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Designing Web Code in a Native App

Over the years I’ve heard developers say, “you can always tell when it’s a web app,” insinuating that web apps are lacking when compared with native apps. These same folks will claim that web app performance is poor and the design is inferior. Although that might have been true years ago, today’s web fairs much better than the web of yesteryear. Our runtimes are superfast, leaving no lack of performance for apps. And the best user experience on the web is generations ahead of that of native apps, with responsive design making web apps a great experience on any device.

The benefits of web apps continue. When well written, anyone with a browser can interact with a web app regardless of platform, version, or device. Its single code base also makes it the overwhelming choice for developers, brands, and companies that don’t desire or have the resources to build and maintain native apps for each platform.

Web app various screens
Awesome web apps are awesome apps. Both in a browser or in an app store.

Defining the problem

Every day I work with developers who are using ManifoldJS to take great web apps and turn them into store apps. ManifoldJS lets you maintain the spirit of the web by building hosted web apps. Hosted web apps are different because they allow your code to live on a web server just as it does when you access it in a browser. That means the codebase is always up-to-date, you can deploy changes whenever you desire, and, generally, if the code works in the browser then it will work as a hosted web app.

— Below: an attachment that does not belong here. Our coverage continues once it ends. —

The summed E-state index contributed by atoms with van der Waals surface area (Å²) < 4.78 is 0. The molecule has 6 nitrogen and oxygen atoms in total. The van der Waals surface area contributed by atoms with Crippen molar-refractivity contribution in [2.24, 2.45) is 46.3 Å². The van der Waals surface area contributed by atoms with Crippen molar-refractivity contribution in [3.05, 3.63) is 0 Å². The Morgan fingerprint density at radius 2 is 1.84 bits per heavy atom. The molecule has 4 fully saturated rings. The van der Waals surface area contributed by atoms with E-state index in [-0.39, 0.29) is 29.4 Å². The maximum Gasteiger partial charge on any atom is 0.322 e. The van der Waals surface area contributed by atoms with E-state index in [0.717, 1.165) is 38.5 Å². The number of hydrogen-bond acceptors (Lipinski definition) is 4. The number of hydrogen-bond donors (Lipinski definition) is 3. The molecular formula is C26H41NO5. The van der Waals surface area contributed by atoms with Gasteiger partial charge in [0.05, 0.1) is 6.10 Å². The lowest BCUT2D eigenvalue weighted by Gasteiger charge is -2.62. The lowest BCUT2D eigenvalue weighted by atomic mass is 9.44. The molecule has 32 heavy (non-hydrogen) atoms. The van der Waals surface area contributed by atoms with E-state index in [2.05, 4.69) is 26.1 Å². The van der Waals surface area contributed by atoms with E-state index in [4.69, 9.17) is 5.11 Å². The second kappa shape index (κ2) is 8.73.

Great web apps have great user experiences and a web app that is designed to work on a wide variety of browsers and devices can perform quite well as a cross-platform hosted web app. Some key characteristics of apps like this are:

  1. Responsive layouts. The design presents a good reading/viewing experience no matter what the screen size or orientation. Users can accomplish their goals without need to scroll in more than one direction or zoom in and out to interact with the app.
  2. Appropriately-sized fonts. You should be able to easily read the font on the screen. This works both ways – it should be large enough to be read on a small screen, but it should not be ridiculously large on larger screens. Balance is key.
  3. Flexible input. The app should support touchscreens, keyboard and mouse; but if you want to support next-generation interfaces, don’t forget about input modes like voice or gestures.
  4. Speedy delivery. Not everyone has hard-wired access to a fiber optic connection and unlimited bandwidth. Many devices have limited bandwidth or slower processor speeds. Your app should not take too long to load or feel sluggish during interactions.

With all of that taken into account, the question I most frequently get is: How should I design my app? (And they mean that in terms of aesthetics.) In other words, what should the visual design look like? Generally, the options are:

  1. Design a single interface for the app, so it looks consistent no matter what platform it’s being used on.
  2. Design a more “native” interface for each platform to honor its unique look and feel.

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